From pv magazine Germany
Engineering firm Schlaich Bergermann Partner (sbp sonne) has had a 50kW prototype of its floating photovoltaic system in the water in Hungary since mid-October. The system does not consist of small plastic floats that are connected to each other; instead, it is comprised of 40-meter-long and 80-centimetre-thick membrane tubes that are only inflated during installation on site. This offers a whole range of advantages over other systems, according to sbp’s engineers.
In the design, two tubes are inflated parallel to each other. A steel frame with a width of 4.5 meters is attached between them, to which the modules are fitted. Over the length of the tube, 24 PV modules can be added. Unlike the prototype, where only four pairs of tubes were installed, 25 pairs of tubes are to be connected to form an island.
Two such islands next to each other will then form a block of one-megawatt power, with the power electronics on board. The dimensions of a one-megawatt block would be 80 meters in length and up to 108 meters in width. On one half of such a block, 2,708 square meters of module area would come to 4,320 square meters of gross area. This corresponds to a space utilisation factor of around 63%.
In an interview with pv magazine, Markus Balz, managing director of the sbp Sonne office said that they have designed the first floating system optimised for bifacial PV modules. This is because a light-coloured membrane layer with an albedo value of over 0.6 is stretched underneath the steel frame, meaning that 60% of the light is reflected by the membrane.
For comparison, 0.8 is roughly equivalent to the albedo value of freshly fallen snow. Water surfaces usually have an albedo value of 0.1 and are therefore not really suitable for the use of bifacial modules. To ensure that the membrane also receives enough direct sunlight, sbp Sonne chose the spacing between the modules at an optimal ratio of 50 millimetres. “We had to give the modules some spacing so they wouldn’t collide with each other in bad weather,” Balz explained. “That’s when we optimised the spacing between the modules right away for use with bifacial modules.”
Transport can also be improved with the inflatable system. Logistics are quite expensive with floats made of blow-molded plastic, as they take up a lot of space. The inflatable tubes, on the other hand, can be folded up. This allows floating photovoltaic construction material to be transported in a shipping container for three times the capacity of a conventional system. The tubes are also said to offer better protection from waves and wind. Because of the elongated shape, the tubes can partially conform to the shape of the waves, compensating for some of the movement. In addition, this hull shape provides less surface area to attack than small-scale rectangular systems, so anchors and mooring can be sized somewhat smaller.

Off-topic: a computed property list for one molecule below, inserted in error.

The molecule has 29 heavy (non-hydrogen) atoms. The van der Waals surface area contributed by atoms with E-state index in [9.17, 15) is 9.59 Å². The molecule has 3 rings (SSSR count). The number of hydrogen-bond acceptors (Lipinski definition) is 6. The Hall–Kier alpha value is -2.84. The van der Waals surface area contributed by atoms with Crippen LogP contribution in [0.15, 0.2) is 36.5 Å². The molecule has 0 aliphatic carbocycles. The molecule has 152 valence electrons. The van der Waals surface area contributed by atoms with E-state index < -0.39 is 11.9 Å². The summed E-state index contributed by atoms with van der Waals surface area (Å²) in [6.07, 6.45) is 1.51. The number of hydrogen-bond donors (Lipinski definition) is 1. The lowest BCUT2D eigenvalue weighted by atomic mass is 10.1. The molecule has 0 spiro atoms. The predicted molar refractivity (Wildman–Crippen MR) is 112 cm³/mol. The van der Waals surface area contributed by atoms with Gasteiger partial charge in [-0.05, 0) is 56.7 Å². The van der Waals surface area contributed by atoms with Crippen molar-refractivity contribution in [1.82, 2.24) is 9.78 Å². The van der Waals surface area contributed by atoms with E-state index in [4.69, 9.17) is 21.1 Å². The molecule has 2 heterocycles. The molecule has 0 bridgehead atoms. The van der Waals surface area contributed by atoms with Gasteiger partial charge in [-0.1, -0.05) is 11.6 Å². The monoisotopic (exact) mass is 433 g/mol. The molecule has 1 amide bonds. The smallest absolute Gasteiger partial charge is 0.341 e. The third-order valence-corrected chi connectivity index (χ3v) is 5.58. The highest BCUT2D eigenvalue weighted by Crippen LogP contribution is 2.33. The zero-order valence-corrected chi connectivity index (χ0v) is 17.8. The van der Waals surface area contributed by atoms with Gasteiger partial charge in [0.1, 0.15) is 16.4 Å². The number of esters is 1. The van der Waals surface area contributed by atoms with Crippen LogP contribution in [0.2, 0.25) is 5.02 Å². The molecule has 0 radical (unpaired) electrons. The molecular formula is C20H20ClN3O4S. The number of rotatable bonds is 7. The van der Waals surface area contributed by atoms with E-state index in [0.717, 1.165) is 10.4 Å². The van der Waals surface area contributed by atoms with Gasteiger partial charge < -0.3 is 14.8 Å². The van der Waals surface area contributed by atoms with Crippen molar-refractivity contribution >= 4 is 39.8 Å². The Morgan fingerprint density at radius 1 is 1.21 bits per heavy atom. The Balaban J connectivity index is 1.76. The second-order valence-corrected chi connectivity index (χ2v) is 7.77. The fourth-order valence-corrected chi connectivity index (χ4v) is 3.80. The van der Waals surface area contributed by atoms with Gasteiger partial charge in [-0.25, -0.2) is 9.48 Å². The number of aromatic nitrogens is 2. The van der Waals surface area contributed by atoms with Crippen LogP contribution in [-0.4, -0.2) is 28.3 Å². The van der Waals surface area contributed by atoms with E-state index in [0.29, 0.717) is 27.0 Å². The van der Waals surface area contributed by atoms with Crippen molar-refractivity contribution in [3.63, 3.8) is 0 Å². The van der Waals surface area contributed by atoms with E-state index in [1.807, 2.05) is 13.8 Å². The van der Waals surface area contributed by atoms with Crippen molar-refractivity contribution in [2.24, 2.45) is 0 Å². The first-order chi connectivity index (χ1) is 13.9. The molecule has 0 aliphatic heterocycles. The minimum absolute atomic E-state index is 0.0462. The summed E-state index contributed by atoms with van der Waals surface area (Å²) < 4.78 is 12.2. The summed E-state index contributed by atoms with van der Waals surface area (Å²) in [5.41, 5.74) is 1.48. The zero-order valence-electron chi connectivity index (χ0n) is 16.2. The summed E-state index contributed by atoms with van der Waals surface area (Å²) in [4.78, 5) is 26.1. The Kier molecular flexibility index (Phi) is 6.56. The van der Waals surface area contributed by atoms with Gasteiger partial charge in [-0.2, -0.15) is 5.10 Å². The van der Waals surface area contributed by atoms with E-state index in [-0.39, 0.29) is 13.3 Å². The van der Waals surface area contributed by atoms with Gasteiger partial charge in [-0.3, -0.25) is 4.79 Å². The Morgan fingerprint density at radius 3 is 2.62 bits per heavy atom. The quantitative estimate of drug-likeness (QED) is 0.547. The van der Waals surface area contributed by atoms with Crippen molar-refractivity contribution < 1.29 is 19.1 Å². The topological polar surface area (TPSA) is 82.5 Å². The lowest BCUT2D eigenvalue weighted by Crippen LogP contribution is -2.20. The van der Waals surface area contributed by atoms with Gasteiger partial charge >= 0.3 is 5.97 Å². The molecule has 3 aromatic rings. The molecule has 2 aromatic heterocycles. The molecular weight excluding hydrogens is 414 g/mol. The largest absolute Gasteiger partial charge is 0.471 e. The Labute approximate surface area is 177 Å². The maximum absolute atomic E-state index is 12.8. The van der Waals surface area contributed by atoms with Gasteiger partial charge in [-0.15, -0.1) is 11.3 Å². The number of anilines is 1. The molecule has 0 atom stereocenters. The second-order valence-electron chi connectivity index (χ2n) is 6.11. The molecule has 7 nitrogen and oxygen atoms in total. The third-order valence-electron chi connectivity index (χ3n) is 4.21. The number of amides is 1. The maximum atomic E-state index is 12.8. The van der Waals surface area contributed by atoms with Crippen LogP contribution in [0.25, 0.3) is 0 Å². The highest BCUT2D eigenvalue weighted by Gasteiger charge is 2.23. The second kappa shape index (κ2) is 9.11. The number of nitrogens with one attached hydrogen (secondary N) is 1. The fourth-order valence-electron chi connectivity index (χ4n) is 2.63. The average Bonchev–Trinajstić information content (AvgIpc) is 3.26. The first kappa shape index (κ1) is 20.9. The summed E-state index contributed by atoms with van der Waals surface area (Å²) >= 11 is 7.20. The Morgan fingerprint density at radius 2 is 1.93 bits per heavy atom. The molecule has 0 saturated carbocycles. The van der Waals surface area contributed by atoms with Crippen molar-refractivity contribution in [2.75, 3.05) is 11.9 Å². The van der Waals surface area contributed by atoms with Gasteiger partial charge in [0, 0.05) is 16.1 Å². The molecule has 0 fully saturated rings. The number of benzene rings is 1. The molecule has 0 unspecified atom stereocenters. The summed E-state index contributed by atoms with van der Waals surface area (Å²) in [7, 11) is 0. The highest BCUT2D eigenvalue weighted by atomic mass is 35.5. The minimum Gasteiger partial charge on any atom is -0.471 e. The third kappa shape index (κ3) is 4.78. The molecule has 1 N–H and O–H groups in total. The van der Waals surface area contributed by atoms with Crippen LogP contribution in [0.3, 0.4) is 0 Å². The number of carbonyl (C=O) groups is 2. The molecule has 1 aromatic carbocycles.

If the waters were calm, only a few millibars would be pumped into the tubes. Since these are very large, they would still appear hard to humans. When the forces of nature become much more noticeable and the wind picks up, the tubes can be inflated to higher pressures via integrated pumps. The increased pressure, however, results in a very high rigidity of the system, he said. “Similar to a single-axis tracker, we also want to increase the stiffness of the floating system when the wind loads become greater,” Balz continued. By making the pressure in the tubes adaptive, the material can be spared from premature wear, when the weather does not demand particularly high stiffness.
Like a pufferfish
A weather station on board the system monitors wind speed and wave action and can thus autonomously decide whether to inflate the tubes. Since the system inflates itself in case of danger and the prototype was built near the membrane manufacturer’s site in Hungary, sbp Sonne named its system “Gömbhal” – Hungarian for pufferfish.
Should air ever escape from one of the tubes, they would initially be protected by an adjacent parallel tube. Should all the air escape from a double tube, the system would still be buoyant, Balz said. At the 50-kilowatt pilot plant in Hungary, air has already been let out of one of the tubes to exchange it while the plant was floating on the water. The test worked flawlessly, he said.
Over the next year, the engineers plan to collect data. To do that, all sorts of sensors have been attached to the system. This is to determine whether the assumptions about the increased bifaciality also correspond to real-world conditions. The engineers at sbp are already confident about the static properties of the system and say that nothing stands in the way of commercial sales of these systems. According to Balz, the company is already in talks with the first project developers and EPC companies but is also open to other interested parties.
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